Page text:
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UBC Theses and Dissertations

A group at risk : a case study of the rental housing experiences and coping strategies of single mothers in Kelowna earning above the government subsidy benchmark Sanbrooks, Lauren Victoria


The main objective of this study is to assess the barriers single mothers earning above the subsidy benchmark face when trying to locate affordable rental housing in Kelowna, British Columbia, Canada. Particular attention is focused on the coping strategies these single mothers use when trying to locate affordable rental housing. Policy strategies for improving the housing experiences for single mothers earning above the government subsidy benchmark were proposed for the municipal, provincial and federal government. Data for this case study were gathered between July 2014 and September 2014, the collection of three questionnaires from single mothers was followed up by two semi-structured interviews and seven semi-structured interviews with key informants. Marxism and feminist perspectives influenced the theoretical framework for this study. This framework is used to examine the housing issues facing this vulnerable group of women and ultimately helps to shape a well-built, well-planned city. This study expands on existing literature concerning single mothers and housing in North America as well as reviews the literature on housing issues in Canadian mid-sized cities. Results from this study indicate that single mothers earning above the subsidy benchmark face many barriers when it comes to finding rental housing in Kelowna, including affordability, issues with landlords, and proximity to schools. Neighbourhood safety, which ultimately creates housing stability for children, can be a consequence of these barriers. Recommendations from this study suggest that further research needs to focus on the rental housing barriers of single mothers earning above the subsidy benchmark from a provincial or federal government planning perspective. Research should deal specifically with the Housing Income Limits at the provincial level. In addition, further research should be conducted on the possible implementation of a national housing policy in Canada. Without a national housing policy, there is no guarantee that an individual or a family will live in affordable housing in Canada. The creation of a national housing policy or national housing strategy could have a domino effect on changes being made to the provincial and municipal government levels in terms of rental housing. This case study adds to the existing literature by highlighting the importance of understanding the housing experiences of single mothers earning just above the subsidy benchmark in the mid-sized Canadian city of Kelowna, British Columbia.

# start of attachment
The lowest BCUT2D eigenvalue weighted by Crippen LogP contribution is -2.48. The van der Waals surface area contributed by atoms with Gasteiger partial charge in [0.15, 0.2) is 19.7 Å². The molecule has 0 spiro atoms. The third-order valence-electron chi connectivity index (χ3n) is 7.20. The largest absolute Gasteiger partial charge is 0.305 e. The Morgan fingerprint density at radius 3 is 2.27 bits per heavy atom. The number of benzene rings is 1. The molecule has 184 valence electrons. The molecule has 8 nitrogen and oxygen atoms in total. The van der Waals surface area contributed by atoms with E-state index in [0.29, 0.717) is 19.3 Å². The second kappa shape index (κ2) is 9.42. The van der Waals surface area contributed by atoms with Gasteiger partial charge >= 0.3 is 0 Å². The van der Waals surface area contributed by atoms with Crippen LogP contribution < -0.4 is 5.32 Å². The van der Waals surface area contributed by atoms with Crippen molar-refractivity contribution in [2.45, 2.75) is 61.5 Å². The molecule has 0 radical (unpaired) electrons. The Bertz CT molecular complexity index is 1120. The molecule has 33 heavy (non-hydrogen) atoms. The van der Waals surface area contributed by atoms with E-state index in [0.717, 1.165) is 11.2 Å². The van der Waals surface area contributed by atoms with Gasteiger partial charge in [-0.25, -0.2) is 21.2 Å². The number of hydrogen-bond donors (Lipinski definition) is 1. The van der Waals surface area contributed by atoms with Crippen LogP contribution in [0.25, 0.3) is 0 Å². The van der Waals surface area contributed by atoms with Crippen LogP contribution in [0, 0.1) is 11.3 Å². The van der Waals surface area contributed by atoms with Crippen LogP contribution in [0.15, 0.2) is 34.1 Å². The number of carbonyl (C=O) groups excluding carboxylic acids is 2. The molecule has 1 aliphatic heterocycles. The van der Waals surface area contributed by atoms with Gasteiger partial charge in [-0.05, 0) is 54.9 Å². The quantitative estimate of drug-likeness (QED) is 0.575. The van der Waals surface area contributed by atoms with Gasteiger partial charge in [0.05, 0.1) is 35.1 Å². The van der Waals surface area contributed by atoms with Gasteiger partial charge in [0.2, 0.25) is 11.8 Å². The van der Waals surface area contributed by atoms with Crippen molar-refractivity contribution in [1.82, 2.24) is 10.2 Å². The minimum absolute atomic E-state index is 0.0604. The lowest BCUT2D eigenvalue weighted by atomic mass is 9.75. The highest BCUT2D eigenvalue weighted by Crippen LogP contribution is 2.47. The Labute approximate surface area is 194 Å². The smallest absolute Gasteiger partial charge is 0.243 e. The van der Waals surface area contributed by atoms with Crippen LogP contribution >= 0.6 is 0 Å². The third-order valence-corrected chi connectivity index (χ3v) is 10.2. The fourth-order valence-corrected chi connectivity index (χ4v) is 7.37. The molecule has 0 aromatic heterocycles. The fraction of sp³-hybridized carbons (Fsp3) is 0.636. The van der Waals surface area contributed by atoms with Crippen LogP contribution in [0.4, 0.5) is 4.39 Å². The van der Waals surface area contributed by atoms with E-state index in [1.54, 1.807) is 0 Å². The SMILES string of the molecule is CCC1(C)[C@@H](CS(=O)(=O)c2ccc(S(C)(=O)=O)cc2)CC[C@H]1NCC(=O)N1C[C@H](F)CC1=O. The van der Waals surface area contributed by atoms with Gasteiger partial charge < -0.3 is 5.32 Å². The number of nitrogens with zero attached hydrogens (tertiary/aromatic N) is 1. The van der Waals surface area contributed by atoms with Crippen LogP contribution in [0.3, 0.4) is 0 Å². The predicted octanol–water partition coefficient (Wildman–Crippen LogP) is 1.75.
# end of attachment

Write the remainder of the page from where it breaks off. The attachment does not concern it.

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Attribution-NonCommercial-NoDerivs 2.5 Canada